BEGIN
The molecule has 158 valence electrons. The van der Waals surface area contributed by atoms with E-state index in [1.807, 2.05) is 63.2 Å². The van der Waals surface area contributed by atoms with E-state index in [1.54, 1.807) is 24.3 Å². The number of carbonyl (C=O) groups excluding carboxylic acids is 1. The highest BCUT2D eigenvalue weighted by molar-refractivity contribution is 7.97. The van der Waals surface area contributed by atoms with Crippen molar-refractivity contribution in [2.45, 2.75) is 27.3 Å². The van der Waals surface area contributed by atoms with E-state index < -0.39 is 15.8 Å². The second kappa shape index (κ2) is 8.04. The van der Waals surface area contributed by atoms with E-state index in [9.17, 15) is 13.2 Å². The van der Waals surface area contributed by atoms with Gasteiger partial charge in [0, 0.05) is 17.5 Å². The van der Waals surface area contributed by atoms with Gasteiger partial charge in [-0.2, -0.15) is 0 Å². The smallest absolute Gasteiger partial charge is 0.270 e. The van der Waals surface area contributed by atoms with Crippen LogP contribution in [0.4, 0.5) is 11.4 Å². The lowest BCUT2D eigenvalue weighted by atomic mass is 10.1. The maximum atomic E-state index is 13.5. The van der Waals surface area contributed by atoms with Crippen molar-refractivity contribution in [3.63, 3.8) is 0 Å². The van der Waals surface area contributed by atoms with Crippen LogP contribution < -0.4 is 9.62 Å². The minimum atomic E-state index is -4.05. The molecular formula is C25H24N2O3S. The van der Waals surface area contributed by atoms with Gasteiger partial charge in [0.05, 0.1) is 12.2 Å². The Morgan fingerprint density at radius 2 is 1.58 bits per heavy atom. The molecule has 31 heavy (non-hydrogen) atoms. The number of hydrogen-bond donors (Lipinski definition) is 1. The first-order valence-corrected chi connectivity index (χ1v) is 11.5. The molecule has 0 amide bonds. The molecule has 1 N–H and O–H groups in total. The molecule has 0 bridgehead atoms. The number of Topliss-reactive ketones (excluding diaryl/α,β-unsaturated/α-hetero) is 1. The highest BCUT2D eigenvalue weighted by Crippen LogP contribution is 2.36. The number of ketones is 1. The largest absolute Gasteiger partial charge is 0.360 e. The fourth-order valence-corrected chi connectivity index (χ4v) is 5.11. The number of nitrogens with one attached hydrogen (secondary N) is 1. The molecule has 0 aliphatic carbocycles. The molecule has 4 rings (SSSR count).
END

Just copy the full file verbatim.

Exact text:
The molecule has 158 valence electrons. The van der Waals surface area contributed by atoms with E-state index in [1.807, 2.05) is 63.2 Å². The van der Waals surface area contributed by atoms with E-state index in [1.54, 1.807) is 24.3 Å². The number of carbonyl (C=O) groups excluding carboxylic acids is 1. The highest BCUT2D eigenvalue weighted by molar-refractivity contribution is 7.97. The van der Waals surface area contributed by atoms with Crippen molar-refractivity contribution in [2.45, 2.75) is 27.3 Å². The van der Waals surface area contributed by atoms with E-state index < -0.39 is 15.8 Å². The second kappa shape index (κ2) is 8.04. The van der Waals surface area contributed by atoms with E-state index in [9.17, 15) is 13.2 Å². The van der Waals surface area contributed by atoms with Gasteiger partial charge in [0, 0.05) is 17.5 Å². The van der Waals surface area contributed by atoms with Gasteiger partial charge in [-0.2, -0.15) is 0 Å². The smallest absolute Gasteiger partial charge is 0.270 e. The van der Waals surface area contributed by atoms with Crippen LogP contribution in [0.4, 0.5) is 11.4 Å². The lowest BCUT2D eigenvalue weighted by atomic mass is 10.1. The maximum atomic E-state index is 13.5. The van der Waals surface area contributed by atoms with Crippen molar-refractivity contribution in [3.63, 3.8) is 0 Å². The van der Waals surface area contributed by atoms with Crippen LogP contribution < -0.4 is 9.62 Å². The minimum atomic E-state index is -4.05. The molecular formula is C25H24N2O3S. The van der Waals surface area contributed by atoms with Gasteiger partial charge in [0.05, 0.1) is 12.2 Å². The Morgan fingerprint density at radius 2 is 1.58 bits per heavy atom. The molecule has 31 heavy (non-hydrogen) atoms. The number of hydrogen-bond donors (Lipinski definition) is 1. The first-order valence-corrected chi connectivity index (χ1v) is 11.5. The molecule has 0 amide bonds. The molecule has 1 N–H and O–H groups in total. The molecule has 0 bridgehead atoms. The number of Topliss-reactive ketones (excluding diaryl/α,β-unsaturated/α-hetero) is 1. The highest BCUT2D eigenvalue weighted by Crippen LogP contribution is 2.36. The number of ketones is 1. The largest absolute Gasteiger partial charge is 0.360 e. The fourth-order valence-corrected chi connectivity index (χ4v) is 5.11. The number of nitrogens with one attached hydrogen (secondary N) is 1. The molecule has 0 aliphatic carbocycles. The molecule has 4 rings (SSSR count).